Fritts Selling Experience
WHEELING If you look up the name Pete Fritts on the Woodward Academy, Ga., website, you will find that he is the very successful wrestling coach of the War Eagles.
However, if you talk directly to Fritts, you will know immediately that yes, he is a successful man, but maybe a salesman or a business coordinator.
Fritts and his Woodward Academy wrestling team were in the Friendly City for the third time Friday, competing in the Wheeling Park Duals at WesBanco Arena, but it is just one of the many trips he and his War Eagles will make during this, and any other wrestling season.
“This is my 17th season, and what I have been trying to do all along is sell the experience to the kids,” Fritts said. “We fly all over the place for tournaments, Pittsburgh, Chicago, Washington, D.C., it doesn’t matter. My biggest thing is that I want these kids to tell the younger kids about the experiences and how much this all means to them.
“I want so much more than for kids to graduate and just tell people that they wrestled in high school.”
It has already been a season to remember for Fritts, who entered the campaign with three defending state champions and also picked up his 400th team dual meet victory earlier this year in capturing Woodward’s own War Eagle Classic for the first time in 10 years.
Not only is Fritts busy selling the program to younger kids through his actions, he also is busy keeping the War Eagles moving.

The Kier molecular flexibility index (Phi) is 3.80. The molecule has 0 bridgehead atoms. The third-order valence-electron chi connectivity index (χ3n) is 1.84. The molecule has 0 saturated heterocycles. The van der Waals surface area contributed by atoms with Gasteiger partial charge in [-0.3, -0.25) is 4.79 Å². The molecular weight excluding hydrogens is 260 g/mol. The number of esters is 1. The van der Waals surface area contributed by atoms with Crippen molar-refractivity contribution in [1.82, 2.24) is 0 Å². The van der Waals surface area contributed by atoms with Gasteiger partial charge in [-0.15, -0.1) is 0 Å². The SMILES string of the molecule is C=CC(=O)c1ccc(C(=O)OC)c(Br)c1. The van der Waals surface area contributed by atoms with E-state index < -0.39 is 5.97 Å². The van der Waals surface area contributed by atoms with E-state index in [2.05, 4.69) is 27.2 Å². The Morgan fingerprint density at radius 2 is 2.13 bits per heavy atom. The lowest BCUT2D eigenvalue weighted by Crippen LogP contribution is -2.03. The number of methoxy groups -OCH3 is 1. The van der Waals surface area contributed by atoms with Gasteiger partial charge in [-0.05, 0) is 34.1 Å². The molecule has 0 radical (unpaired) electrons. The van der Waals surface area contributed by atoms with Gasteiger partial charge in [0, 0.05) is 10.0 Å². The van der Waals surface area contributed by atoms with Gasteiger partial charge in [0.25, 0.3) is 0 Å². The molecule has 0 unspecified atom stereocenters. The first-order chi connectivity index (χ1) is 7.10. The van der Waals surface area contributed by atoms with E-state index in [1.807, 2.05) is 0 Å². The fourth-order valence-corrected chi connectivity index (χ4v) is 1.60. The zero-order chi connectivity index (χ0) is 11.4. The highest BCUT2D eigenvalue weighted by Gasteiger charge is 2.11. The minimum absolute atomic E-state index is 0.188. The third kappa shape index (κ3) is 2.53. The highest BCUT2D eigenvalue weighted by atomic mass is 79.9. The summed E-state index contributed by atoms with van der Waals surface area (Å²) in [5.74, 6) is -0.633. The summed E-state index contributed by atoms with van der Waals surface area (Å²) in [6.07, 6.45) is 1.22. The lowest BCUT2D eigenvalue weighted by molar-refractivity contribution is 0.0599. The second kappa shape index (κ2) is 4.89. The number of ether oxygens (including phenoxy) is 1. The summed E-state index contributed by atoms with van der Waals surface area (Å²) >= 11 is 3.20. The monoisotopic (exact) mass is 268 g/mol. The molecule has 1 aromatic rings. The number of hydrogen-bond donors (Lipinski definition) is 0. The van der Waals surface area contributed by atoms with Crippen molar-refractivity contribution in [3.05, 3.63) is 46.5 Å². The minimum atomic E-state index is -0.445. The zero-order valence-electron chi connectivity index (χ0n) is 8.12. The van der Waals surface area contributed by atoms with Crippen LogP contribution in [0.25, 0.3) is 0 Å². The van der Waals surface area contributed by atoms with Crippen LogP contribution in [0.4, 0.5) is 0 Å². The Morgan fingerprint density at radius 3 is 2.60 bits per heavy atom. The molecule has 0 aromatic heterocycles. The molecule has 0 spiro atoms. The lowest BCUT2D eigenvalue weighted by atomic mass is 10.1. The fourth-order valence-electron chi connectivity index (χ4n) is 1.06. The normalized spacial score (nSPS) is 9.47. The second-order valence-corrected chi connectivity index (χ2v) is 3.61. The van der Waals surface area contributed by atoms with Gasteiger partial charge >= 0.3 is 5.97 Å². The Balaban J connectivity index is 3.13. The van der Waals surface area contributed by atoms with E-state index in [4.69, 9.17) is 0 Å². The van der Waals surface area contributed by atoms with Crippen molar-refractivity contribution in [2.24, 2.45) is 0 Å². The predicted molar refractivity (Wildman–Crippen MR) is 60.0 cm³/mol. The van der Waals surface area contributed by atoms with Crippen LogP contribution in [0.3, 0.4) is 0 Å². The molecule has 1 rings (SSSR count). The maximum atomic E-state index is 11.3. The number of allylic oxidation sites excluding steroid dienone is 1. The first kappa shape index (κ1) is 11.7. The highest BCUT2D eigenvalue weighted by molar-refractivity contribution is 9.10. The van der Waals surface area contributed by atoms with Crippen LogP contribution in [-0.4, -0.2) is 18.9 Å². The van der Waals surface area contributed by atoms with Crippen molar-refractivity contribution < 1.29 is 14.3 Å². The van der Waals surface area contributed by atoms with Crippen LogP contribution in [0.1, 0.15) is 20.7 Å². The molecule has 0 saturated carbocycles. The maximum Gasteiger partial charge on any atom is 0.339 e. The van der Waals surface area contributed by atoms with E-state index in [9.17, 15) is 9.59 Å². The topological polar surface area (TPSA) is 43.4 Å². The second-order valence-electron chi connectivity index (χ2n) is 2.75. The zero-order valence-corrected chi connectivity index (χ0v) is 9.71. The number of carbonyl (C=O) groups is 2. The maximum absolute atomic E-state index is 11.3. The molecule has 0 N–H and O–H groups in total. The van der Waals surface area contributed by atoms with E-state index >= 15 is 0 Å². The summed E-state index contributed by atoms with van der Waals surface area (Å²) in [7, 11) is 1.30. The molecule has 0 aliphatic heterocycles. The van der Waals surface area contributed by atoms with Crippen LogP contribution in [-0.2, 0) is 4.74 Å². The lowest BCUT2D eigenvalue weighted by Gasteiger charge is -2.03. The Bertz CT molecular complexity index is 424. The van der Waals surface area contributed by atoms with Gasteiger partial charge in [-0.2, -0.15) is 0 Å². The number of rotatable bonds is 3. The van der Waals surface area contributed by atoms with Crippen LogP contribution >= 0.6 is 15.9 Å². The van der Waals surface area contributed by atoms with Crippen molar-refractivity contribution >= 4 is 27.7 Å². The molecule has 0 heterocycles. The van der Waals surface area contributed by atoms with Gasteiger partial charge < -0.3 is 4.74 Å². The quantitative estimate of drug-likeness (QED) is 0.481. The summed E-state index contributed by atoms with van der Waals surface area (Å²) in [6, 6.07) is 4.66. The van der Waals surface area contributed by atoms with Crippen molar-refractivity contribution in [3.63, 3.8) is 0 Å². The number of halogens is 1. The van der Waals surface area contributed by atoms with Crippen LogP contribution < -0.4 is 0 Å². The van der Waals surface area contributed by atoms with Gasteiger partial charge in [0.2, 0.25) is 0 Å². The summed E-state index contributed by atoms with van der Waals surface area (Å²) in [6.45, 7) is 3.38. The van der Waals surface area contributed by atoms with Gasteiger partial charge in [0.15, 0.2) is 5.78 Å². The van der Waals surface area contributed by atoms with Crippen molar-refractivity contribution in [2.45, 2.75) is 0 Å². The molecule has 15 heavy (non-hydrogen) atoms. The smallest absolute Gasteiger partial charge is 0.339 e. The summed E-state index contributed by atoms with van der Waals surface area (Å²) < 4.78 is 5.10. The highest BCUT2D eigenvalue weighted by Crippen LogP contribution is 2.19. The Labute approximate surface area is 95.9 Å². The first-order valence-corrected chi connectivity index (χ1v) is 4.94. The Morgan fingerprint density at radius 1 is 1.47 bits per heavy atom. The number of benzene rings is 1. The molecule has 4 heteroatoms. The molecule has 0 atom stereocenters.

“These are business trips for us,” Fritts said.
“We travel all over and we spend every weekend in hotel rooms so when the state tournament comes along it is something that we have been doing all year and it is just another weekend for us.
“We are a private school, and have some opportunities that most public schools don’t, and that is something that we go out of our way to take advantage of.”
But the prize still waits as Woodward, which has a pair of state runner-up finishes, still seeks its first wrestling state team title under Fritts.
“We have three defending state champions, and we always compete at the state tournament, but the state championship is something that has eluded us,” Fritts added. “But I really believe that dual meet events such as this one really go a long way towards working us into a better team.
“I like to take advantage of tournaments like this one, which is a great event and really goes like clockwork. We also have a dual meet state tournament in Georgia, and I believe that is something that tells you so much more about yourself because it is a team event.
“The other thing that I like is that the dual meet tournaments give your middle-of-the-road kids a lot more chances to wrestle 8 or 9 matches in a weekend. And it is not all about winning, we won our pool here last year, but we got blistered some at the end.”
In watching the War Eagles, the biggest thing you will notice is the fact that Fritts likes his wrestlers on their feet and ready for quick takedowns. In one match Friday, Woodward continually scored two takedown points in the opening seconds of most matches and were not afraid to give up the escape point to get two more for another take down.
“We are a much better team wrestling on our feet,” Fritts said. “Actually, wrestling on the mat is probably our biggest weakness. We are not the strongest or most athletic group, but we try to exploit what the kids can do. Yes, we do have a system in place, but we are not afraid to tweak it for each individual wrestler.”
As for how Woodward Academy of College Park ended up in Wheeling well you need look no further than Luke Underwood, a 1994 Ohio Valley Athletic Conference wrestling champion from Weir High School, who is now an assistant to Fritts.
Aside from their own classic, the War Eagles have also won the Allatoona (Ga.) Parlay Invitational, in which they had four champions and a runner-up placer.